From author Russell Blake:
I just looked at the Amazon top 100. #1 is a trad pub title at $2.99. #2 is a trad pub title at .99. #3 is an Amazon imprint pre-order at $4.99. #4 is Baldacci’s latest at $10.99, #5 is Michael Connolly’s latest at $3.99, #6 is Gone Girl at $2.99, and on and on and on.
For those indie authors who have seen a marked downturn in sales since KU came in, I believe that’s only part of the story. The other is that since Amazon got lower prices from trad publishers, the price of trad pubbed books is through the floor.
Which means that the tried and true gambit most indies have been using, which is selling based on price, at .99 or $2.99 or $3.99 or $4.99, likely won’t work particularly well anymore. Because when you can buy Gone Girl for $2.99 and Connolly’s latest at $3.99, why would most readers buy your book at or around the same price?
. . . .
Readers are now being presented with a host of worthy, readable, high-quality offerings at or below the same prices indies offered their books at, eliminating the bargain perception/edge that indies learned to rely on as a differentiator.
That will translate into crap sales for many, and the effective end to many careers that relied on their work being attractive because it was cheap. In a world where everything is cheap, selling based on price doesn’t work.
Bluntly, if you as an author want to sell books in this environment, you have to do it the old fashioned way: you have to write books your audience will gladly pay for, even if a dollar or two more than the latest Michael Connolly, or Gillian Flynn’s blockbuster. That means you need to up your game, that suddenly story and craft will matter more, and that simply being cheap, with a homemade cover and lackadaisical or no editing, won’t cut it.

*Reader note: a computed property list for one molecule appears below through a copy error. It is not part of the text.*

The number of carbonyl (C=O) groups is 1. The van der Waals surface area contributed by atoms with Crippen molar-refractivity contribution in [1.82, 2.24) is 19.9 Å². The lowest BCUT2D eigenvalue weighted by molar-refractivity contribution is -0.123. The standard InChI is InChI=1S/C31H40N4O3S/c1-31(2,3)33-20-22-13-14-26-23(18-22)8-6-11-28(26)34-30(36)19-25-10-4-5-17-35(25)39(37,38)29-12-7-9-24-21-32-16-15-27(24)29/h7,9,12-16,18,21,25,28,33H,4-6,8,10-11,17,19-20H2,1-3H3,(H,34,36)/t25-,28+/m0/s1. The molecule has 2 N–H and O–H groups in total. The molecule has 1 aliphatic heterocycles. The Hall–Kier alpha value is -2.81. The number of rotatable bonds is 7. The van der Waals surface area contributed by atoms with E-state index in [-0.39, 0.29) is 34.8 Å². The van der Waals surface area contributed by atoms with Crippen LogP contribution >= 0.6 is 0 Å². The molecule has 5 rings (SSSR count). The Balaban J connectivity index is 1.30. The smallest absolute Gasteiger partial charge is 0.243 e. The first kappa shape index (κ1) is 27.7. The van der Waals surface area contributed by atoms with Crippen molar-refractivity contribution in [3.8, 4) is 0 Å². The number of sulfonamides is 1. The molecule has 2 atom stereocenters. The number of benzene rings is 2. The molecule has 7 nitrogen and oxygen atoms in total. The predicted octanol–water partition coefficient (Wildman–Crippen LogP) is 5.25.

That’s awesome news for readers. It’s disastrous news for many indie authors.
. . . .
Now for the good news. As my prior blog discussed, more authors than ever before are earning good money as indies. So it can be done. But those authors are very, very good at delivering a reading experience their following will pay for, and they value their readers above all – they don’t put out slop, they don’t think in terms of “good enough,” and they’re every bit as demanding of their work as the harshest acquisitions editor.
Link to the rest at Russell Blake
Here’s a link to Russell Blake’s books
For those unfamiliar with him, most of Russell’s books are self-published and he writes 7-10,000 words per day.
Russell points out in a part of his post that PG didn’t excerpt that, under the deep-discount clauses present in almost all tradpub contracts, the royalties authors receive from heavily-discounted tradpub books are much, much lower than the already-low ebook royalties tradpub pays for list price ebooks.
Thus, ranking high on Amazon’s bestseller lists at $2.99 doesn’t mean nearly as much money to a tradpubbed author as it does to an indie author.